Raspberry Pi audio

Posted on 7th December 2019

My son and I are attempting to follow the instructions in Pi Mag 88 to build a voice activated LED-powered Christmas tree decoration. This is part of what I suspect shall be many posts documenting my attempts to actually use the couple of Raspberry Pis which we own.

Up first is recording audio on the Pi. I purchased this cheap USB microphone. It works, but it's rather poor quality. With a bit more research, I might have bought a Playstation Eye which is nearly as cheap, and apparently pretty much works out the box with the Pi. We played with the Microphone on our Pi 3 connected up to monitor, keyboard etc. but eventually we want to use my Pi 0 in headless mode.

Access a Pi via SSH

Install Raspberian and boot the Pi 0. With only one USB port and no working hub, you can run the initial setup with a keyboard quite easily. An internet search will reveal how to move the mouse cursor with the keyboard. Using the Preferences, enable SSH access. We can now run the Pi 0 headless and SSH in. I use Putty as a windows SSH client.

To use function keys (which we'll want to use shortly) you need to run Putty with the "keyboard" option as "Xterm R6" (and not "linux"...)

Checking the microphone

Plug in the USB microphone, reboot the Pi 0, and SSH in. Run

arecord -l

I got the following:

**** List of CAPTURE Hardware Devices ****
card 1: Device [USB PnP Sound Device], device 0: USB Audio [USB Audio]
  Subdevices: 1/1
  Subdevice #0: subdevice #0

The USB microphone shows up as "card 1" for me. Now run

alsamixer -c 1

to access the mixer for card 1. Here we need our function keys to work. Increase the capture level to 100.

To make a test recording:

arecord -D hw:1,0 -d 5 -f cd test.wav -c 1

This makes a 5 second recording, cd quality, mono "-c 1", using card 1, subdevice 0. Once copied to my computer and loaded into Audacity the result is okay, though very quiet.


We'll now need to install Portaudio. I am following the instructions here:

sudo apt-get install python-pyaudio python3-pyaudio sox

sudo pip3 install pyaudio

Maybe also:

sudo apt-get install libasound-dev

sudo apt-get install portaudio19-dev


aplay -l

Shows card 0, subdevice 0 as a suitable playback device (we won't actually use playback) and with card 1, subdevice 0 as the microphone (as above) we now edit (or create)

nano ~/.asoundrc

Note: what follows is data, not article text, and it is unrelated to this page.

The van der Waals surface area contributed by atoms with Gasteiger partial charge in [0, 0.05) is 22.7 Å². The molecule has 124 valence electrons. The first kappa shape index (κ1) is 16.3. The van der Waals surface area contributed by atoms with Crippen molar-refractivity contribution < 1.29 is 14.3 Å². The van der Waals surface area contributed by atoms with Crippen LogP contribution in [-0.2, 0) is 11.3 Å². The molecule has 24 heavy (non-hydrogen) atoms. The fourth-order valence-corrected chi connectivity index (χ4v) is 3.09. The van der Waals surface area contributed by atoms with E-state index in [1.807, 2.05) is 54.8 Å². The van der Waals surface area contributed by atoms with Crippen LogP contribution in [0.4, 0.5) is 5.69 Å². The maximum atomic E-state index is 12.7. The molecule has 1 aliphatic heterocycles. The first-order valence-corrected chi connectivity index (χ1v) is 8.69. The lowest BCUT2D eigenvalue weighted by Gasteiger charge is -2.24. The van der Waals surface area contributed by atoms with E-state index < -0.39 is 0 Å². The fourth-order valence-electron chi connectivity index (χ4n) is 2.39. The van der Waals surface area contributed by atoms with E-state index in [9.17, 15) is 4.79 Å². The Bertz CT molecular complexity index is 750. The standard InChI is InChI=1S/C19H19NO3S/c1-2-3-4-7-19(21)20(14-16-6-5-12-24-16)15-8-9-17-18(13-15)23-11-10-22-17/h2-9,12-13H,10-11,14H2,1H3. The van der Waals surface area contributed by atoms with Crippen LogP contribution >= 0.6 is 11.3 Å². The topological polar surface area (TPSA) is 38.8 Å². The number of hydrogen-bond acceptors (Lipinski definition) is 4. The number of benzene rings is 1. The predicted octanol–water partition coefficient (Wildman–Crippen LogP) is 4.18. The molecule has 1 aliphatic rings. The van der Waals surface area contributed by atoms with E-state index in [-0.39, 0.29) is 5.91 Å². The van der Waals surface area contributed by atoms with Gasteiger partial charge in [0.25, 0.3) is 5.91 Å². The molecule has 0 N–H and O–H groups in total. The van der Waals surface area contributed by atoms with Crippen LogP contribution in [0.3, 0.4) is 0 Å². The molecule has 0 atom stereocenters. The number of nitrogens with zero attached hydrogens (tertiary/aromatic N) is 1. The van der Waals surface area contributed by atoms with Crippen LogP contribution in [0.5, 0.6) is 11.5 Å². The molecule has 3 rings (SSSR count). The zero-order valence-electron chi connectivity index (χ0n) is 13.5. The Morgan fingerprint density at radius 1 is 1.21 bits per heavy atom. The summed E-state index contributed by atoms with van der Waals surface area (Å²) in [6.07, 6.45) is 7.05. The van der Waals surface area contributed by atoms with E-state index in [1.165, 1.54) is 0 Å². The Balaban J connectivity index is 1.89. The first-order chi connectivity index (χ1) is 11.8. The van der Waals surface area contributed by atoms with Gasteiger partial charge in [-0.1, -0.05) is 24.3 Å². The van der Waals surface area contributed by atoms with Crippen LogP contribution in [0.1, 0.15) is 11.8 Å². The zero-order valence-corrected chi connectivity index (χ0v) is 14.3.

and change / create the file to have contents:

pcm.!default {
type asym
playback.pcm {
    type plug
    slave.pcm "hw:0,0"
capture.pcm {
    type plug
    slave.pcm "hw:1,0"

Then run

rec test.wav

and check it works.

Getting snowboy working

I wanted to play with SnowBoy which is an offline "hot word" detector (rather than following the Pi Mag's suggestion of an electrical button to make the Pi listen for commands).

First we download the file for Raspberry pis, then scp it over:

scp .\snowboy-rpi-arm-raspbian-8.0-1.1.1.tar.bz2 pi@

Then decompress and extract:

bzip2 -d snowboy.tar.bz2

tar xvf snowboy.tar

We'll need some more libraries:

sudo apt-get install libatlas-base-dev

This is Python 2 only, and I get a stream of error messages. A bit of debugging shows that we get a stream of non-fatal errors when initialising the pyaudio.PyAudio() object. The fatal error comes from trying to open the audio input at 16000Hz. 44kHz works fine. However, if I manually change the recording to 44kHz no speech recognition occurs: probably because the "model" and "data" are not incompatible.

At this point, I get bored with Python 2, and wonder if I can get Python 3 working, before we start some serious re-engineering of the project. The GitHub repo has Python 3 support, but it needs building. Thankfully sigmadel has nicely described the steps to do this. I followed this up until the point after running Swig. At this point, my aim is to extract a minimal working copy of the files needed for Python 3. I copied all the files from examples/Python3 to a new directory, and then fixed the missing symbolic links by copying the actual files over them. The next post will explain what I did then.

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